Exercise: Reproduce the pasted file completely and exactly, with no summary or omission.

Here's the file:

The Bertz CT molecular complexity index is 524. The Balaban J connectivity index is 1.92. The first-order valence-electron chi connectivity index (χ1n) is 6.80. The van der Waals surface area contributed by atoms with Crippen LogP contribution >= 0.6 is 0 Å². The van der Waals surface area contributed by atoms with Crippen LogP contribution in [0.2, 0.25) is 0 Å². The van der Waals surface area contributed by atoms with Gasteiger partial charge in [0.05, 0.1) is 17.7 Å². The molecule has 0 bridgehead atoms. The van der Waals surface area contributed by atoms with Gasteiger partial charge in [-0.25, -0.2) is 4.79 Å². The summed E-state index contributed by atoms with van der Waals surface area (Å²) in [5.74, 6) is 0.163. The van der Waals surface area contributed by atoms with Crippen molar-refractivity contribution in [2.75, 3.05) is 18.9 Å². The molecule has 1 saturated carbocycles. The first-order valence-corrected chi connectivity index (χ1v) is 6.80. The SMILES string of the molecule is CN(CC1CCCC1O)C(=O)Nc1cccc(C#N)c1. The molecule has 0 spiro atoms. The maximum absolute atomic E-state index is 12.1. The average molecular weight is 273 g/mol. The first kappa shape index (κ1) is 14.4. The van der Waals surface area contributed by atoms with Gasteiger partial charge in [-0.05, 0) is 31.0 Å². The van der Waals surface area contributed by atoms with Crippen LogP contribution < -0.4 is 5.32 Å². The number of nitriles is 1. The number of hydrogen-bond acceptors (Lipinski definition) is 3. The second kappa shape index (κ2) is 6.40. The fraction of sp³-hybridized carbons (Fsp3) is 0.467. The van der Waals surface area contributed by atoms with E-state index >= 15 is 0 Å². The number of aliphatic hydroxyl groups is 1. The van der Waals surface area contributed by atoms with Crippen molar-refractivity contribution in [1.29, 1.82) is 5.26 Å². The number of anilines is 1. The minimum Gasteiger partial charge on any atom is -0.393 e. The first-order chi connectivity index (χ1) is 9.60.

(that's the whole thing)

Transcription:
The Bertz CT molecular complexity index is 524. The Balaban J connectivity index is 1.92. The first-order valence-electron chi connectivity index (χ1n) is 6.80. The van der Waals surface area contributed by atoms with Crippen LogP contribution >= 0.6 is 0 Å². The van der Waals surface area contributed by atoms with Crippen LogP contribution in [0.2, 0.25) is 0 Å². The van der Waals surface area contributed by atoms with Gasteiger partial charge in [0.05, 0.1) is 17.7 Å². The molecule has 0 bridgehead atoms. The van der Waals surface area contributed by atoms with Gasteiger partial charge in [-0.25, -0.2) is 4.79 Å². The summed E-state index contributed by atoms with van der Waals surface area (Å²) in [5.74, 6) is 0.163. The van der Waals surface area contributed by atoms with Crippen molar-refractivity contribution in [2.75, 3.05) is 18.9 Å². The molecule has 1 saturated carbocycles. The first-order valence-corrected chi connectivity index (χ1v) is 6.80. The SMILES string of the molecule is CN(CC1CCCC1O)C(=O)Nc1cccc(C#N)c1. The molecule has 0 spiro atoms. The maximum absolute atomic E-state index is 12.1. The average molecular weight is 273 g/mol. The first kappa shape index (κ1) is 14.4. The van der Waals surface area contributed by atoms with Gasteiger partial charge in [-0.05, 0) is 31.0 Å². The van der Waals surface area contributed by atoms with Crippen LogP contribution < -0.4 is 5.32 Å². The number of nitriles is 1. The number of hydrogen-bond acceptors (Lipinski definition) is 3. The second kappa shape index (κ2) is 6.40. The fraction of sp³-hybridized carbons (Fsp3) is 0.467. The van der Waals surface area contributed by atoms with E-state index >= 15 is 0 Å². The number of aliphatic hydroxyl groups is 1. The van der Waals surface area contributed by atoms with Crippen molar-refractivity contribution in [1.29, 1.82) is 5.26 Å². The number of anilines is 1. The minimum Gasteiger partial charge on any atom is -0.393 e. The first-order chi connectivity index (χ1) is 9.60.